Photo: Andrew McMurtrie
Maya Moore of the Minnesota Lynx drives the lane against Lindsey Harding of the Atlanta Dream Sunday at Phillips Arena in Atlanta. Moore, originally from Gwinnett was the number one draft pick for theUniversity of Connecticut to the Lynx.
ATLANTA -- Seven months after her first homecoming to Atlanta, WNBA rookie Maya Moore is still the toast of the town.
Like she did when she came back to town with the University of Connecticut Huskies in a game at Georgia Tech last November, the Minnesota Lynx forward and Collins Hill grad had much of the announced crowd of 7,274 at Philips Arena there to cheer her on during a 77-64 victory over the host Atlanta Dream on Sunday.
"It was a great day," Moore said. "The energy in the building was great. I saw a bunch of people I knew were there to support me. I'm just glad they were there to scream for my Lynx."
While it wasn't quite as dominant as Moore's first homecoming seven months ago, when she scored a game-high 30 points with eight rebounds in a UConn victory over Tech, her outing Sunday was another step up as she makes the transition from four-time college All-American to WNBA rookie -- albeit the No. 1 draft pick and one of the highest-profile rookies in league history.
Moore's numbers were solid as she finished with 12 points, eight rebounds, five assists and a blocked shot in just under 29 minutes on the court.
As with her previous homecoming at Tech, Moore got off to somewhat of a slow start Sunday, playing only just over four minutes in the first quarter and missing her first three shots from the field on her way to shooting just 33.3 percent (4 of 12) for the game.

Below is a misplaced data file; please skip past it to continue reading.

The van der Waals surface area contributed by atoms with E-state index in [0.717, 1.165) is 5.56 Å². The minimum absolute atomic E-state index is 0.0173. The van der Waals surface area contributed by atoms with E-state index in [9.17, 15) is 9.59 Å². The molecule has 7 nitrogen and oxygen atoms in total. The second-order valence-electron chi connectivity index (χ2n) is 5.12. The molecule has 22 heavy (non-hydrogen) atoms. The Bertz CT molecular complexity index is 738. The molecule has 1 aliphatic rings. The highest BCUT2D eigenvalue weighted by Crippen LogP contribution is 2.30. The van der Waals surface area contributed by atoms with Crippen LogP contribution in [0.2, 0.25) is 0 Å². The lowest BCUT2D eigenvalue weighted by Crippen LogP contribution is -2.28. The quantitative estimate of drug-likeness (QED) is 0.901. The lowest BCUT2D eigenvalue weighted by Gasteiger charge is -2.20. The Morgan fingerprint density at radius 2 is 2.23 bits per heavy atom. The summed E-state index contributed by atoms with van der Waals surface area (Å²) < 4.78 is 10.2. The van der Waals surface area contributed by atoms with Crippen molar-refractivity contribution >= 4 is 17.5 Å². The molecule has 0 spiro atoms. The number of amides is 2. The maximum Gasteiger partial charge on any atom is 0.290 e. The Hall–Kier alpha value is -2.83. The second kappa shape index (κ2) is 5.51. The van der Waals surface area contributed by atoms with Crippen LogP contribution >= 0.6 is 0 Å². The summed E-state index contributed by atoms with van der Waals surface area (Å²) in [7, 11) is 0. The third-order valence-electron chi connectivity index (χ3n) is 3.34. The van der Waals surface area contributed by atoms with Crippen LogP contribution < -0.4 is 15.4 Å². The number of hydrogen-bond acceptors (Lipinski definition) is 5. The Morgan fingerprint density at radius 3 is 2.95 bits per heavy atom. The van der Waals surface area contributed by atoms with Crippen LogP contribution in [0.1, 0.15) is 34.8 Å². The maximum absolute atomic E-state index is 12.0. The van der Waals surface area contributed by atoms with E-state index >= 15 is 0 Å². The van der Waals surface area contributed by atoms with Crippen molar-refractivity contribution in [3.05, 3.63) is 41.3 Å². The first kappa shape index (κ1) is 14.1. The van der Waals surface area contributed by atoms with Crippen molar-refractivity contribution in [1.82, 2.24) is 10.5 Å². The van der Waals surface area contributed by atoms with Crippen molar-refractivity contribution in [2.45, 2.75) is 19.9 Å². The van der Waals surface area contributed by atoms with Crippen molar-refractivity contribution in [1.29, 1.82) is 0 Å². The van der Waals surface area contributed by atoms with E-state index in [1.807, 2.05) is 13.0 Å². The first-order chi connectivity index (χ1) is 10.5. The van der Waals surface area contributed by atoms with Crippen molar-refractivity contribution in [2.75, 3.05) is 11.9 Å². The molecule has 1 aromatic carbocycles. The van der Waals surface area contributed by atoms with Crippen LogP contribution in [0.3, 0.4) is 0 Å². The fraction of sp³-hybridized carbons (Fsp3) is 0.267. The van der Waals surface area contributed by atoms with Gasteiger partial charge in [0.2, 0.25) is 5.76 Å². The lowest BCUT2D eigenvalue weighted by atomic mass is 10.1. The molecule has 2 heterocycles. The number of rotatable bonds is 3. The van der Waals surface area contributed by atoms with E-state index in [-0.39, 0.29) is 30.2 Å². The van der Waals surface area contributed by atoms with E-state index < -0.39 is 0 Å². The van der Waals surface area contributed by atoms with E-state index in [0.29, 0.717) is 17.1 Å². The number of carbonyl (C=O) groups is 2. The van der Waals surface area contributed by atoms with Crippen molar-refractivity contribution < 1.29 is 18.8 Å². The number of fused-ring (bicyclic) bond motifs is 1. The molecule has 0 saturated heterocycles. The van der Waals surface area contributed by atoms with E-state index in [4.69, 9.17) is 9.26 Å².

"I was worried for Maya," said Minnesota head coach Cheryl Reeve. "I know a couple hundred (family and friends) were here. She was excited, and I think it showed."
However, as was also the case in November, she steadily began to settle down, finishing close to her season average of 14.2 points per game and exceeding her season norms for rebounds (4.4 rpg) and assists (2.6 apt).
And, of course, Moore still carries the rock star appeal she built up during her outstanding high school and college careers.
In addition to seeing dozens of players from her former AAU program, the Georgia Metros, sporting t-shirts with her name and familiar No. 23, in the crowd, more than 100 fans were waiting in the stands for her after the game for a meet and greet, with more fans waiting outside Philips Arena hoping for an autograph.
But after November's visit to town, Moore is a little less overwhelmed by the display of support, and was as focused on her play on the court and her development as a pro player as she was playing in front of the home folks.
"It's just a different feel (than in November)," Moore said. "I guess I don't get as much time to kind of interact and waive to the fans and appreciate them, (but) it was great.
"I just want to go out and make sure that I'm the person and the player my team wants me to be and needs me to be, ... making sure every time I'm on the court, I'm making something positive happen. ... I know there's going to be an adjustment period (to pro ball). I just want to be able to respond well and continue to learn quickly."